December 17, 2019
DSW joined sex-worker-rights activists around the world in honoring the International Day To End Violence Against Sex Workers, which takes place annually on December 17. This holiday mourns the lives of far too many sex workers who are lost to violence, stigma, and discrimination in a criminalized environment.
DSW participated in three events across the country. In NY, DSW’s Crystal DeBoise and Frances Steele volunteered at Judson Memorial Church’s annual vigil. Melissa Broudo and J. Leigh Brantly joined allies in Providence at COYOTE RI’s vigil, while Kaytlin Bailey attended SWOP-NH’s event in Manchester.
Community leader and activist Veronica Vera organized the event at Judson Memorial Church. At Judson, activists and allies lit candles for the 51 U.S. sex workers who passed away in the last 12 months, and they commemorated the 215 lives lost around the world. Crystal DeBoise was invited to speak about her renowned anti-trafficking work at the Soar Institute, the Sex Workers Project (SWP), the founding of Human Trafficking Services Program at NYANA in 2002, and the co-founding of DSW.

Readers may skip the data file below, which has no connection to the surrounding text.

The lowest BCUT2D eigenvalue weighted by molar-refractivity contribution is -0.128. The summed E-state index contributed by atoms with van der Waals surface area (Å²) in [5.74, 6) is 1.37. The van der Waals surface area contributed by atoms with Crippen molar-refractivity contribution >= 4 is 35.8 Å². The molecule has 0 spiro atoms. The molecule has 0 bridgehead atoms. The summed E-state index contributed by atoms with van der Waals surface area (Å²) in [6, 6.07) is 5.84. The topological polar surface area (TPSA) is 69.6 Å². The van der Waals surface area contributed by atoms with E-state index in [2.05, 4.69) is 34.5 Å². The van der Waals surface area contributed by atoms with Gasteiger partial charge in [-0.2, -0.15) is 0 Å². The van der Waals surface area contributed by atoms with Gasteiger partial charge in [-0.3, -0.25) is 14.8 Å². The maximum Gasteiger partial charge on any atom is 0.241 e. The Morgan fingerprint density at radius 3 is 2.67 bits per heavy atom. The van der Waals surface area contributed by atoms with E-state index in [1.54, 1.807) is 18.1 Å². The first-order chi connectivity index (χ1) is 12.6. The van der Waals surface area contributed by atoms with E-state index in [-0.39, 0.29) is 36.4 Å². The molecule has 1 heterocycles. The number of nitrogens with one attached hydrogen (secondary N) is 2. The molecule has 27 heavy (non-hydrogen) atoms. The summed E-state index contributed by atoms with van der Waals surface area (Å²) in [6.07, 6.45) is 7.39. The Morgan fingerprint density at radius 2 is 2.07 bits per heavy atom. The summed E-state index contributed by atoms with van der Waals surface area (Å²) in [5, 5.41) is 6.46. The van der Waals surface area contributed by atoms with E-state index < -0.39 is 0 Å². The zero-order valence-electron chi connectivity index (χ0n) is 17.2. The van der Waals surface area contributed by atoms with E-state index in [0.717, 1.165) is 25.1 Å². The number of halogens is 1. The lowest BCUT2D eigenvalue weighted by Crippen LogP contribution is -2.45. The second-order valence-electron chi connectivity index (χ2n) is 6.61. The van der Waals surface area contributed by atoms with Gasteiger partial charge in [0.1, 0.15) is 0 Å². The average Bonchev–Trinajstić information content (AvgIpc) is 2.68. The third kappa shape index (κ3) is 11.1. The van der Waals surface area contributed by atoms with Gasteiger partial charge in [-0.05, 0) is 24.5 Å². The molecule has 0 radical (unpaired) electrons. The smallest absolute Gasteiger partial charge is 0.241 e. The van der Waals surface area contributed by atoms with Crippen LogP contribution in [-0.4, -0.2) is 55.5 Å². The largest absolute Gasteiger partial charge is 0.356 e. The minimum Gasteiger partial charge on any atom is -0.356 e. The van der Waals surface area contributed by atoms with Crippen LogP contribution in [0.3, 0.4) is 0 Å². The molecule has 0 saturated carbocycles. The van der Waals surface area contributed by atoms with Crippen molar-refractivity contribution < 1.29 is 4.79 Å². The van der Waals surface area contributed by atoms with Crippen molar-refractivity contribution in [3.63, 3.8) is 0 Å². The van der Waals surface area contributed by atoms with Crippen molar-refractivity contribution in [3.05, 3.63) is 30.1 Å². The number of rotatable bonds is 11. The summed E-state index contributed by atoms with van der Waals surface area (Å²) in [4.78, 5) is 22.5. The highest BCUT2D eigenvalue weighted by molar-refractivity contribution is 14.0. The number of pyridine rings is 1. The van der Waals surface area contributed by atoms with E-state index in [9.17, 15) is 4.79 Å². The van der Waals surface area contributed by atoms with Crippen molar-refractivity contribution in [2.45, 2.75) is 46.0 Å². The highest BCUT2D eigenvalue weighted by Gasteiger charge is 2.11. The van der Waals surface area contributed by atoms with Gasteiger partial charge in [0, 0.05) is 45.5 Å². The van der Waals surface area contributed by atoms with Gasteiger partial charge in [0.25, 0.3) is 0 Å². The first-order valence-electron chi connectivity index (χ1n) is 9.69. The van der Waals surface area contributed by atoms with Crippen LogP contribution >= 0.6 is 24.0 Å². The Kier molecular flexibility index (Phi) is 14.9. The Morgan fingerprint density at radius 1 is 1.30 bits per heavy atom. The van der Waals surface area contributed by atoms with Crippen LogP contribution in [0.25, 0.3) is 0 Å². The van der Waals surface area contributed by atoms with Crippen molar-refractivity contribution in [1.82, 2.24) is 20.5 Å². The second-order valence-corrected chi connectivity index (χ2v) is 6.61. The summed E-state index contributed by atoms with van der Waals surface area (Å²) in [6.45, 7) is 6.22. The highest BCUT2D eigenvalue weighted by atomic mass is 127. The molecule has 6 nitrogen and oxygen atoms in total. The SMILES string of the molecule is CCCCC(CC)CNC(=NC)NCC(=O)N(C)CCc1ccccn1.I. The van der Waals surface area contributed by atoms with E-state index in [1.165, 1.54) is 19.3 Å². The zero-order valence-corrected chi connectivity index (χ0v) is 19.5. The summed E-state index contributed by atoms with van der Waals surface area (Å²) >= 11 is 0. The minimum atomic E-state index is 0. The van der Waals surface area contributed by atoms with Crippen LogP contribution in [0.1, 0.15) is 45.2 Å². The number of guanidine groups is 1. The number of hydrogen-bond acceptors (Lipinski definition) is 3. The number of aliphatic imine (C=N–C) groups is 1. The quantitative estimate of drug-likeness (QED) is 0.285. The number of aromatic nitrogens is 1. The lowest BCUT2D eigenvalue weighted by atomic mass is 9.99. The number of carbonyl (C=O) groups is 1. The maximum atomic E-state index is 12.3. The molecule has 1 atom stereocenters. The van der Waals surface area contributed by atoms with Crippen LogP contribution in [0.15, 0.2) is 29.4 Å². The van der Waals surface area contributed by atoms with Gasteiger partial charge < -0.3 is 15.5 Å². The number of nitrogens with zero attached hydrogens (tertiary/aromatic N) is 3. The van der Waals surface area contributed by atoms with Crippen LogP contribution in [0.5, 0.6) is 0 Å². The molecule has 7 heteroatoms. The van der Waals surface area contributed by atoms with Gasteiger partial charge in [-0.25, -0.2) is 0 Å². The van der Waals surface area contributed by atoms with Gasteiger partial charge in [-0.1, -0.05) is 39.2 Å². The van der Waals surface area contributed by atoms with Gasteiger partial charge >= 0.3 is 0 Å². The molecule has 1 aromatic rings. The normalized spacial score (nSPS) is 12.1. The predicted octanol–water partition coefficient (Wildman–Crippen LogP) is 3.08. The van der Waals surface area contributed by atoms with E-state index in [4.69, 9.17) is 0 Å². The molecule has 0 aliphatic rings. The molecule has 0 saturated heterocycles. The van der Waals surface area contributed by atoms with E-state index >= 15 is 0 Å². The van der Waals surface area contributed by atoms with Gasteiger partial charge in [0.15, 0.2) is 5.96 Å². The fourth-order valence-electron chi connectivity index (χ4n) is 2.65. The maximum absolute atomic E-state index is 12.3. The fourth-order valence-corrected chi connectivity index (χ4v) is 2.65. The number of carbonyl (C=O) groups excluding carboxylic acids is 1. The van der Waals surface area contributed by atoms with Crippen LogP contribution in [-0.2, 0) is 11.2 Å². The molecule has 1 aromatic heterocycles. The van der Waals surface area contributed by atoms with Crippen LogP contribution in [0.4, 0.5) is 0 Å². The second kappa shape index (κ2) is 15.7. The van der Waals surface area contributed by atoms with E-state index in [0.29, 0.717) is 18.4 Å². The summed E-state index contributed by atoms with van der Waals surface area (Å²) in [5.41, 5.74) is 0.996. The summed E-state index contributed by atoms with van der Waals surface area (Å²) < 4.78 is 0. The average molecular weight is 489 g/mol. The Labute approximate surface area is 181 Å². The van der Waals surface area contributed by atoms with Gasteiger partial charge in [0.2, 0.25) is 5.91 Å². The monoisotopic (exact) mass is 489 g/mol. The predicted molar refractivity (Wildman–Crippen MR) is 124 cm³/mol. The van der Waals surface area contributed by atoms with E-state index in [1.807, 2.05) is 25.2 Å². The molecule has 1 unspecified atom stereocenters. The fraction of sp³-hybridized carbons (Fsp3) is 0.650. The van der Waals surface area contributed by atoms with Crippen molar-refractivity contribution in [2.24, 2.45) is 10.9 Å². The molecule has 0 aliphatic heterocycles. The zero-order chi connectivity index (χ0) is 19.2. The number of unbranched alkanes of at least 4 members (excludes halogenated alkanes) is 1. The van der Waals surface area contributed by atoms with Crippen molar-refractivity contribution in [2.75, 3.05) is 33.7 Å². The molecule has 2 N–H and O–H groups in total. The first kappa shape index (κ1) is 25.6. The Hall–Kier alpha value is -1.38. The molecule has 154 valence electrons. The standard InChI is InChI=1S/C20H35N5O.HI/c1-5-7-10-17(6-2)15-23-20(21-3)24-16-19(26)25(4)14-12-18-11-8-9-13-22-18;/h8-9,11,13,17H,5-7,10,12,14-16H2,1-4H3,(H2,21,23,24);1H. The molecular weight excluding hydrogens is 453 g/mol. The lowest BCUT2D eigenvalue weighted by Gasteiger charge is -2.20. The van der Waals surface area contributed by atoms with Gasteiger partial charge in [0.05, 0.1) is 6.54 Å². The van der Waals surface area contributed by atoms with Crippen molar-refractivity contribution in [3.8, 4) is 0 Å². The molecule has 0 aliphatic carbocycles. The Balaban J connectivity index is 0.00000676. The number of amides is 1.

Our tireless colleague and the founder of COYOTE’s RI chapter, Bella Robinson, organized the Providence event. Speeches from the vigil were taped and are posted here. Melissa Broudo and J. Leigh Brantly were honored to attend.
Ashley Fires from SWOP-NH organized an intimate gathering in Manchester to mourn the loss of life within the sex work community. Kaytlin read her new one-woman show, A Whore’s Eye View, as part of the vigil, celebrating the history of the sex-workers-rights movement.
The December 17 holiday was first observed in 2003 as a memorial vigil for the victims of the Green River Killer in Seattle. Vulnerability to violence and the experience of violence is an unfortunate reality for many sex workers around the world, as they confront varying levels of criminality and stigmatization. The Sex Workers Outreach Project (SWOP) compiles an annual list of sex workers who have lost their lives, along with biographical info about each individual. The list can be accessed on the December 17 website.
The Electronic Frontier Foundation reports that 40% of sex workers have experienced an increase in violence since the passage of the federal FOSTA/SESTA law in April 2018.